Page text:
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Tsunami wave from Tonga eruption was 90 meters tall

In January 2022, a massive eruption of the Hunga Tonga-Hunga Ha’apai underwater volcano, followed by a tsunami, killed five people and led to large scale destruction in the Tongan archipelago. An international team of researchers led by the University of Bath has now found that the initial tsunami wave created by the eruption reached 90 meters in height – around nine times taller than that from the highly destructive 2011 tsunami that struck Japan. 

According to the experts, these findings should act as a wake-up call for international organizations aiming to protect people from similar events in the future, since detection and monitoring systems for volcano-based tsunamis are three decades behind comparable tools used to detect earthquake-based events.

“The Tongan tsunami tragically killed five people and caused large scale destruction, but its effects could have been even greater had the volcano been located closer to human communities. The volcano is located approximately 70 km from the Tongan capital Nuku’alofa – this distance significantly minimized its destructive power,” explained study lead author Mohammad Heidarzadeh, the Secretary-General of the International Tsunami Commission and a senior lecturer of Civil Engineering at the University of Bath.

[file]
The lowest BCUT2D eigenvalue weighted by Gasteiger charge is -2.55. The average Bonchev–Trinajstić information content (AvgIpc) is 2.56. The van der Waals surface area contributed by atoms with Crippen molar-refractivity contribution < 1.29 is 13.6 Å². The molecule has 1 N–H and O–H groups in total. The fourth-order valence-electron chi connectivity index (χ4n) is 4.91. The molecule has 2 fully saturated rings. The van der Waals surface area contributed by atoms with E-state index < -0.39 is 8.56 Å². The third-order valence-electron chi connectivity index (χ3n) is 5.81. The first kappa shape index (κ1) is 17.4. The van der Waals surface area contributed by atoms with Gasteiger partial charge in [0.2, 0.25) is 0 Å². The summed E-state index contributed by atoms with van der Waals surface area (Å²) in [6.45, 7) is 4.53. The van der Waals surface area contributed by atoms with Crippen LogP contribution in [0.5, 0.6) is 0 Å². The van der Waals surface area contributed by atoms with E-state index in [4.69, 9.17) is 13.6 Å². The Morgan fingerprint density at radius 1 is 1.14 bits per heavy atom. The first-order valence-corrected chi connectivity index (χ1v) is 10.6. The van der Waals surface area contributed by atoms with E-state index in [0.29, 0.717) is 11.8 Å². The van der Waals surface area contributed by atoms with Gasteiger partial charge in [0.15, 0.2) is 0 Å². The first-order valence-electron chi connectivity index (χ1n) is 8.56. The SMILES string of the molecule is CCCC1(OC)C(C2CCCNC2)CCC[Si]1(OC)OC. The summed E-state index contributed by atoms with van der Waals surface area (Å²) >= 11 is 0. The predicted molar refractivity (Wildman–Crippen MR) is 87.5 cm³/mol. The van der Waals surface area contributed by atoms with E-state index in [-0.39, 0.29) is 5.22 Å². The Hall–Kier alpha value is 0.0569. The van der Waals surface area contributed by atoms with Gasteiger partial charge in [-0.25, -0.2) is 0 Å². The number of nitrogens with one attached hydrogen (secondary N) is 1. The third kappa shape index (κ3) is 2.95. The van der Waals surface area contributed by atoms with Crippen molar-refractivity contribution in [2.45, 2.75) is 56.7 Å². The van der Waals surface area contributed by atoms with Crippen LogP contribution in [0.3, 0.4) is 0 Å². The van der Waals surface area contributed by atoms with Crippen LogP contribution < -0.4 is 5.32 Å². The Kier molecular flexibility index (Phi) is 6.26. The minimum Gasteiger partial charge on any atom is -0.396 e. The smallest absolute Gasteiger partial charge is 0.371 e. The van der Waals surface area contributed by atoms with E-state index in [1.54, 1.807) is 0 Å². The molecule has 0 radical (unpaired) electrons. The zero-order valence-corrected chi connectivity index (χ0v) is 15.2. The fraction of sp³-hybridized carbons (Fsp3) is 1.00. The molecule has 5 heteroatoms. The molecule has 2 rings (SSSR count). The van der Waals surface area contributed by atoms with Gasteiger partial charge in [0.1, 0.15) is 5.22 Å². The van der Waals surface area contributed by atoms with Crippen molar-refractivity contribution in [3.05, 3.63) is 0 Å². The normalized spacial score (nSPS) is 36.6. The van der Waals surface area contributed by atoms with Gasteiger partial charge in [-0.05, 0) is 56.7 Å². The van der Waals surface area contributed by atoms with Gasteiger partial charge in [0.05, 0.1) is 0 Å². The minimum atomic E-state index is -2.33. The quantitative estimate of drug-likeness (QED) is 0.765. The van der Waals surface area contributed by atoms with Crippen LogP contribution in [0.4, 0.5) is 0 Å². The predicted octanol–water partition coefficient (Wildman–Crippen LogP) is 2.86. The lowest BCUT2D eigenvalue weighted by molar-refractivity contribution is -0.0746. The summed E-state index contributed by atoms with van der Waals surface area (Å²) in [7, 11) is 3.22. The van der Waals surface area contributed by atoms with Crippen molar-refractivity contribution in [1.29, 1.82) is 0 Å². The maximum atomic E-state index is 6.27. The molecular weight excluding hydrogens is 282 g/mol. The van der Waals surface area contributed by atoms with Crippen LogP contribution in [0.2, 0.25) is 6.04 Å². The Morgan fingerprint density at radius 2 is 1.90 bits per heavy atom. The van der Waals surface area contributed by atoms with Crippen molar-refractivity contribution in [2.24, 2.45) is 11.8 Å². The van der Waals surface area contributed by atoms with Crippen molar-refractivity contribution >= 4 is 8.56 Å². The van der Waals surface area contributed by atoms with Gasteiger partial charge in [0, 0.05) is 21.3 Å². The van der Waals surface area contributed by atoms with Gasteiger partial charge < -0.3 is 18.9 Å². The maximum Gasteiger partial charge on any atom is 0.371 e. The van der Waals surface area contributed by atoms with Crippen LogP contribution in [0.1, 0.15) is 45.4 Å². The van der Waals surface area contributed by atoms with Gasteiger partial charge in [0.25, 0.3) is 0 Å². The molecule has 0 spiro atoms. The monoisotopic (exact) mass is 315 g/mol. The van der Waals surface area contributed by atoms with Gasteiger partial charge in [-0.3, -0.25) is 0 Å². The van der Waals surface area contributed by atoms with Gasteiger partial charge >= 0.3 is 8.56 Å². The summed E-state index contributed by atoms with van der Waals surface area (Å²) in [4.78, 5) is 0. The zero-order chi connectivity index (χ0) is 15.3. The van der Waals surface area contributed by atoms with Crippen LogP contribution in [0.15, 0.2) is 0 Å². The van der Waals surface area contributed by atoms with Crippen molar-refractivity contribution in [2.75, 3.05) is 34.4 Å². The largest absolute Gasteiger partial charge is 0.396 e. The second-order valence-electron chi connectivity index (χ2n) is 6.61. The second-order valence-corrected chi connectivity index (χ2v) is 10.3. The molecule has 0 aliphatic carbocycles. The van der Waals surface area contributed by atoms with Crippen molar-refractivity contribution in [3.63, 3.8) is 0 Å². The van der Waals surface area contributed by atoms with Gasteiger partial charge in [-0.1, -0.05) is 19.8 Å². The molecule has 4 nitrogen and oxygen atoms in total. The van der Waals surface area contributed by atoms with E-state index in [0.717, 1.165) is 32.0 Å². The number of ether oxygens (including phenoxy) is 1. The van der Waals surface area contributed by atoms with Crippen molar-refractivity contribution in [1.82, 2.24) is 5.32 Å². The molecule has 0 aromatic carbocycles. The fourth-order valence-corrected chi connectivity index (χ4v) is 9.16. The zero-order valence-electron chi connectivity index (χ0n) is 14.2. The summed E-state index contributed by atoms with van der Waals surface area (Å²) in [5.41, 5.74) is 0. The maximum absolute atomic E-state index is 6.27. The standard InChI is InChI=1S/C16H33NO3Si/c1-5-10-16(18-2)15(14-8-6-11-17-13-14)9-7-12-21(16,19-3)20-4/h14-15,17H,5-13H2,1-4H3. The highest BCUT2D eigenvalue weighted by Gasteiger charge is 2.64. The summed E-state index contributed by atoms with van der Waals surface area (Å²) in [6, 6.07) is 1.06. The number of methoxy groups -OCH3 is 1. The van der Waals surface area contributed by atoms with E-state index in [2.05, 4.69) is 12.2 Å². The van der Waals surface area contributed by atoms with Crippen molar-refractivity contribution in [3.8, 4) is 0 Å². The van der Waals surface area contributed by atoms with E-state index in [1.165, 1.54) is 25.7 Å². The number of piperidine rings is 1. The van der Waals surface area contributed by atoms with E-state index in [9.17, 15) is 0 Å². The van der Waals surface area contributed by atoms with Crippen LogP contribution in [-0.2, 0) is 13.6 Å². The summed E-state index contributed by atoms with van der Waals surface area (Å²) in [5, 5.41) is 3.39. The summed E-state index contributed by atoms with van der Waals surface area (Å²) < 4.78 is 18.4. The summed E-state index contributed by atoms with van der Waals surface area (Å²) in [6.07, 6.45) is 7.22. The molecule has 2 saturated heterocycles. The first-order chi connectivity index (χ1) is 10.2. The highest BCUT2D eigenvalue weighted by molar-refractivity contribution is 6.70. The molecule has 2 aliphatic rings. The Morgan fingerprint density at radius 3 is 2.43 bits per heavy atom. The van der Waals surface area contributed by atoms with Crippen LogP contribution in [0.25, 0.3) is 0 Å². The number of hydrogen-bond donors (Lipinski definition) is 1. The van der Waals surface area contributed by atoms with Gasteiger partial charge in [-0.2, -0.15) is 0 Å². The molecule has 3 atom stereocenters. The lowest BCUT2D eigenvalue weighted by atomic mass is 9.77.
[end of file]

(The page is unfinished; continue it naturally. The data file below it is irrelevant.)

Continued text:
“This was a gigantic, unique event and one that highlights that internationally we must invest in improving systems to detect volcanic tsunamis as these are currently around 30 years behind the systems we used to monitor for earthquakes. We are under-prepared for volcanic tsunamis.”

By analyzing ocean observation data recordings of atmospheric pressure changes and sea level oscillations, in combination with computer simulations validated by real-world data, Dr. Heidarzadeh and his colleagues discovered that the Tonga tsunami was highly peculiar, with its waves being created not only by the water displaced by the volcanic eruption, but also by enormous atmospheric pressure waves that circled the globe multiple times. Since tsunami warning centers are programmed to detect such events based solely on water displacements, they failed to detect the initial waves created by the atmospheric pressure.

“What is important is to have efficient warning systems, which include both real-time warnings and education on what to do in a case of a tsunami or warning – such systems save lives. In addition, at volcanic areas, monitoring of volcanic activity should be organized, and more high-quality research into volcanic eruptions and areas at hazard is always a good idea,” concluded senior author Jadranka Šepić from the University of Split in Croatia.

The study is published in the journal Ocean Engineering.

By Andrei Ionescu, Staff Writer  

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